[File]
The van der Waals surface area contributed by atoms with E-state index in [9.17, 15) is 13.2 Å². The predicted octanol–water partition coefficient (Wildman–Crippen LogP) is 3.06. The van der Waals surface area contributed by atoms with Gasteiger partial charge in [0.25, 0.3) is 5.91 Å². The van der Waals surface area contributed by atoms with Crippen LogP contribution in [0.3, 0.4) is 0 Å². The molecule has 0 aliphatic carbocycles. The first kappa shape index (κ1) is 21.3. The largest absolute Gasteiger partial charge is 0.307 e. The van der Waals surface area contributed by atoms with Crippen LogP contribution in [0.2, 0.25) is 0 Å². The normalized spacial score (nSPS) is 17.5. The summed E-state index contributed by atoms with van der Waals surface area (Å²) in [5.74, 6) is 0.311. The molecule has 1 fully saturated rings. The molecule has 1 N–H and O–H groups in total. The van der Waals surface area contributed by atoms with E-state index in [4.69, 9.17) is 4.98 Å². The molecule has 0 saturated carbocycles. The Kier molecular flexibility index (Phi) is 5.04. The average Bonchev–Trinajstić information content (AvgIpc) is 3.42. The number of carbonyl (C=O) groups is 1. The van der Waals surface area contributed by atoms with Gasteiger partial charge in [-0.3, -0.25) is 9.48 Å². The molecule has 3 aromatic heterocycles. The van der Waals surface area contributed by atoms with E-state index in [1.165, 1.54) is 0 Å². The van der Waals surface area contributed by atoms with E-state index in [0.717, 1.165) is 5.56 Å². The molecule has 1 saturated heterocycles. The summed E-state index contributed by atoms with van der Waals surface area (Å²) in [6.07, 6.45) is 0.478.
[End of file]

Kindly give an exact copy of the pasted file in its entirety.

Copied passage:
The van der Waals surface area contributed by atoms with E-state index in [9.17, 15) is 13.2 Å². The predicted octanol–water partition coefficient (Wildman–Crippen LogP) is 3.06. The van der Waals surface area contributed by atoms with Gasteiger partial charge in [0.25, 0.3) is 5.91 Å². The van der Waals surface area contributed by atoms with Crippen LogP contribution in [0.3, 0.4) is 0 Å². The molecule has 0 aliphatic carbocycles. The first kappa shape index (κ1) is 21.3. The largest absolute Gasteiger partial charge is 0.307 e. The van der Waals surface area contributed by atoms with Crippen LogP contribution in [0.2, 0.25) is 0 Å². The normalized spacial score (nSPS) is 17.5. The summed E-state index contributed by atoms with van der Waals surface area (Å²) in [5.74, 6) is 0.311. The molecule has 1 fully saturated rings. The molecule has 1 N–H and O–H groups in total. The van der Waals surface area contributed by atoms with E-state index in [4.69, 9.17) is 4.98 Å². The molecule has 0 saturated carbocycles. The Kier molecular flexibility index (Phi) is 5.04. The average Bonchev–Trinajstić information content (AvgIpc) is 3.42. The number of carbonyl (C=O) groups is 1. The van der Waals surface area contributed by atoms with Gasteiger partial charge in [-0.3, -0.25) is 9.48 Å². The molecule has 3 aromatic heterocycles. The van der Waals surface area contributed by atoms with E-state index in [1.165, 1.54) is 0 Å². The van der Waals surface area contributed by atoms with E-state index in [0.717, 1.165) is 5.56 Å². The molecule has 1 saturated heterocycles. The summed E-state index contributed by atoms with van der Waals surface area (Å²) in [6.07, 6.45) is 0.478.